Next: On Monday, a low from central Honshu will deepen as it tracks West with 40-50mph winds. This source is modelled to explosively deepen and broaden on Tuesday with extreme winds to 65-80mph but take a suboptimal track NE before the dateline. This limits surf potential. Borderline extra-long period forerunners of 19-21 seconds from the WNW-NW should arrive Friday morning. Surf from this source should gradually rise from 2-3’+ in the morning to 3-5’ occ 6’ in the afternoon. It should peak on Saturday at 6-8’. Heights should drop to 4-6’+ early Sunday and 2-4’ early Sunday as the swell direction veers NW.

Next: Models depict a broad low consolidating and slowing down as it approaches the Gulf of Alaska on Wednesday. Winds on its NW periphery will increase to 40-50mph with fair aim at the islands. Proximity and fetch duration greatly limit surf potential. Short-middle period forerunners of 10-14 seconds from the North should arrive Saturday morning, and surf from this source should peak later into Sunday and Monday at 2-3’.

Finally: The next storm is predicted to develop on Friday roughly 2,000nm WNW of Hawaii. The compact low could gain winds of 50-60mph as it tracks NW prior to reaching the dateline. This swell could be reinforced by a rather strong Kona low NNW of Hawaii on Sunday. Forerunners of 16-18 seconds from the WNW-NW should arrive Monday night. Surf should steadily rise from 4-6’+ Tuesday morning to 5-7’ after lunch. Surf should peak from the NW near dusk on Tuesday at 6-8’+. Models suggest continued active storm pattern across the western Pacific for moderate to large swells well into February…

South Shores: Playful, out-of-season surf this weekend…

Recent/Now: The XXL WNW swell was large enough to wrap into select town spots. Surf peaked Saturday afternoon at 2-4’ at spots exposed to West wrap. Surf has since returned to seasonably flat, which should continue through Thursday.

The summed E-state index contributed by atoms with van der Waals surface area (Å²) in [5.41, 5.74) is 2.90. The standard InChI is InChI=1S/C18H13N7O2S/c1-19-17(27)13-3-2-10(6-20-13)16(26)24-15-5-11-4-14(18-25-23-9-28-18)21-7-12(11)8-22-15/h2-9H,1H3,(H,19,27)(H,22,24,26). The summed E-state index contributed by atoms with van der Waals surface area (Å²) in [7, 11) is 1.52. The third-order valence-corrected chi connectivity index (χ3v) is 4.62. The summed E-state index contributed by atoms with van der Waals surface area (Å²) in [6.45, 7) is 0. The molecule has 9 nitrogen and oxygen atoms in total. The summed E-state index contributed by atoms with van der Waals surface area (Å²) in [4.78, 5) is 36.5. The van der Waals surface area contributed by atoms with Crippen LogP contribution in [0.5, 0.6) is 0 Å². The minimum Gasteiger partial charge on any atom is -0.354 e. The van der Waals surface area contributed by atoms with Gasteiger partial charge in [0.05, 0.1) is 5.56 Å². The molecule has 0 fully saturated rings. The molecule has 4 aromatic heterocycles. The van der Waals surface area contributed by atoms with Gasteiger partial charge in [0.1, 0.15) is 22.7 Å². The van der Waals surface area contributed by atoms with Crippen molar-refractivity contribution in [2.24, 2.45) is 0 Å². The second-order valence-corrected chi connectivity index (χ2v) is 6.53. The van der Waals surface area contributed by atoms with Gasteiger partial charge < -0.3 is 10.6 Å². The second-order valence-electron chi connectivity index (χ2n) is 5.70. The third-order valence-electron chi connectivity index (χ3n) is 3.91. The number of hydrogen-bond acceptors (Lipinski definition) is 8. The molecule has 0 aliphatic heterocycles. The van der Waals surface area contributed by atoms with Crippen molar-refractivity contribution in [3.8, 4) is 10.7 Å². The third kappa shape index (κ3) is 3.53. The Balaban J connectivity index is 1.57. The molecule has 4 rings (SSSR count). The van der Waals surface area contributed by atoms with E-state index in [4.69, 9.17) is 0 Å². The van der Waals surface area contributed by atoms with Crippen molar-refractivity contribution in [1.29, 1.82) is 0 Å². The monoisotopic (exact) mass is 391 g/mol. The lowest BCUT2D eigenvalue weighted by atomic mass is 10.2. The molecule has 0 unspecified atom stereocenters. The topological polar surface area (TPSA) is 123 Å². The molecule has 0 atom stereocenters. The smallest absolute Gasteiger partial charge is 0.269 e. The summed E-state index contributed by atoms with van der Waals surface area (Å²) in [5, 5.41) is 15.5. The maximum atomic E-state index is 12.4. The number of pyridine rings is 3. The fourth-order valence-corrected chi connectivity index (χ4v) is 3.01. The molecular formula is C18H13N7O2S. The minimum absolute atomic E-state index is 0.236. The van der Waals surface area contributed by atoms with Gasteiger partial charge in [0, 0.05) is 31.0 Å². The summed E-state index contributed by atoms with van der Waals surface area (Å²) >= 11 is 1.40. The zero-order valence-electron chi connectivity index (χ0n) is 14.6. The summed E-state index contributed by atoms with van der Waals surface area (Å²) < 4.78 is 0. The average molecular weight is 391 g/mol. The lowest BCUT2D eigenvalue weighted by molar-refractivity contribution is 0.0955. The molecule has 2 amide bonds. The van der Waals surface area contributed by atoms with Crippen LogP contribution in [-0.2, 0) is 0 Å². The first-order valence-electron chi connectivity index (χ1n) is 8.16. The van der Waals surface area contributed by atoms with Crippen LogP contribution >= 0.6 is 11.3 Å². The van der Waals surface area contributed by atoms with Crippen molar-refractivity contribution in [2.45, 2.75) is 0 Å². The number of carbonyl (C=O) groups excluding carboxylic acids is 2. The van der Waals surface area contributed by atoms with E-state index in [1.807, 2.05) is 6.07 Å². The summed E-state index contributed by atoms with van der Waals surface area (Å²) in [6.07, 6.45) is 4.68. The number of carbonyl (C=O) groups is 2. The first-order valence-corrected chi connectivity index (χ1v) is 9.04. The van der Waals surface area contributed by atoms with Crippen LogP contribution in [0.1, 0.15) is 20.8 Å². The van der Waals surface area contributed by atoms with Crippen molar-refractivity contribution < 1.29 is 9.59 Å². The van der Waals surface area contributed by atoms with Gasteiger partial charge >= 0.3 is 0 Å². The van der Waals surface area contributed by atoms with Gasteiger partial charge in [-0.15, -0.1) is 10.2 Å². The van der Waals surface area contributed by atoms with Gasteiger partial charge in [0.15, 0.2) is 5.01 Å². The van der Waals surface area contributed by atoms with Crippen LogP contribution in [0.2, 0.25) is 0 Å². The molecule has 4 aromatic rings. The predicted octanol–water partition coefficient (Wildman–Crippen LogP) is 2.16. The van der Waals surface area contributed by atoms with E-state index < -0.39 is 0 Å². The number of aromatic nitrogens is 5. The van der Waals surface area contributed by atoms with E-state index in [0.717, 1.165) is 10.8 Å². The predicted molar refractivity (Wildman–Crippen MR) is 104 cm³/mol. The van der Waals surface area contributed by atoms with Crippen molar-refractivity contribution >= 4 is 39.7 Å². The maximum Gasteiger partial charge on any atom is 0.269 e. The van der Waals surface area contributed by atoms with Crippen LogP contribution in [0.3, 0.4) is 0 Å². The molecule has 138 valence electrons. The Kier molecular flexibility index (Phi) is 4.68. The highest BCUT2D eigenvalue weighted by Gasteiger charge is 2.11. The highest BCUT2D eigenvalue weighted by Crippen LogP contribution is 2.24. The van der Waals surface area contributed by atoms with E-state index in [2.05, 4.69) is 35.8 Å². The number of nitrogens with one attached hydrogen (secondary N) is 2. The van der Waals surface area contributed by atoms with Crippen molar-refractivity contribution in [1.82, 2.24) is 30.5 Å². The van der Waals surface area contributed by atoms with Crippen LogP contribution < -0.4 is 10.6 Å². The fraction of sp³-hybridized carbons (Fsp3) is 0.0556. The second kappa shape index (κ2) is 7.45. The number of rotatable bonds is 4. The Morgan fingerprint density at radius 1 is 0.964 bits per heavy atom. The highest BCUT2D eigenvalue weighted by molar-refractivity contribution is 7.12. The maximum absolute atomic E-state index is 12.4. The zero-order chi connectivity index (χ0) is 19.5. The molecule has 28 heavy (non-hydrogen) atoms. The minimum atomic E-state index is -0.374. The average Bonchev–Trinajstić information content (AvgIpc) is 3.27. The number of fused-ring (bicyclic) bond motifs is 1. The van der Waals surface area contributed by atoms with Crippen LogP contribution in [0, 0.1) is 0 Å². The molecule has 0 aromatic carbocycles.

Finally: A solid storm emerged from South of New Zealand last Friday with 45-55mph winds. It took a slight jog ENE later Friday. Over the weekend, winds SE of New Zealand remained widespread in the 30-40mph range. Forerunners of 18-20 seconds from the SSW should arrive Friday morning. Surf should slowly rise to 1’ occ 2’ later and peak Saturday into Sunday at 1-2’+. Surf should drop to 1-2’ on Monday and 1’ occ 2’ on Tuesday.

East Shores: Small subtropical storm swell early this week, then only distant trade surf…

Recent/Now: Last Wednesday, a subtropical storm began to develop 1,300nm ESE of Hawaii. It gained expanding winds of 30-40mph as it tracked WNW over the next two days. On Friday, it tracked straight West while weakening. Short to medium period surf from the ENE of 9-13 seconds arrived late Saturday. Surf rose to 2-3’ on Sunday, which should hold through Tuesday. Heights will gradually fall midweek to 1-2’ occ 3’ early Wednesday and 1-2’ Thursday and beyond as the groundswell fades and distant trade swell becomes the dominant source.

Finally: A small North swell will add wrap of 1-2’+ to select windward spots from late Saturday to Monday.

Tropics: Nothing for this 7-day outlook.

Surf Climatology HERE

NEW NWS criteria for High Surf Advisories (first number) & Warnings (second number).

All surf height observations & forecasts are for full ‘face’ surf height, or ‘trough to the crest’ of the wave.

North-Facing Shores 15 Feet and 25 Feet

West-Facing Shores – Remaining Islands 12 Feet and 20 Feet

West-Facing Shores – Big Island 8 Feet and 12 Feet

South-Facing Shores -(Advisory) 10 Feet (up 2′) and (warning) 15 Feet

East-Facing Shores – 10 Feet (up 2′) and 15 Feet

Get the latest Central Pac Hawaii HERE

For the SNN Buoys ‘per shore’ displayed   HERE

Note: Spectral density graph in the SNN Buoy Page HERE can show ‘slivers’ of forerunners that initial text readings of new swells which often do not ‘show’ till later on written/text buoy updates.  Also, note the vertical graph is not ‘wave height’ rather its a measure of wave energy in hertz (frequency or cycles/sec) for the whole ‘band’ (the distribution of power/period in the total wave energy field/spectrum).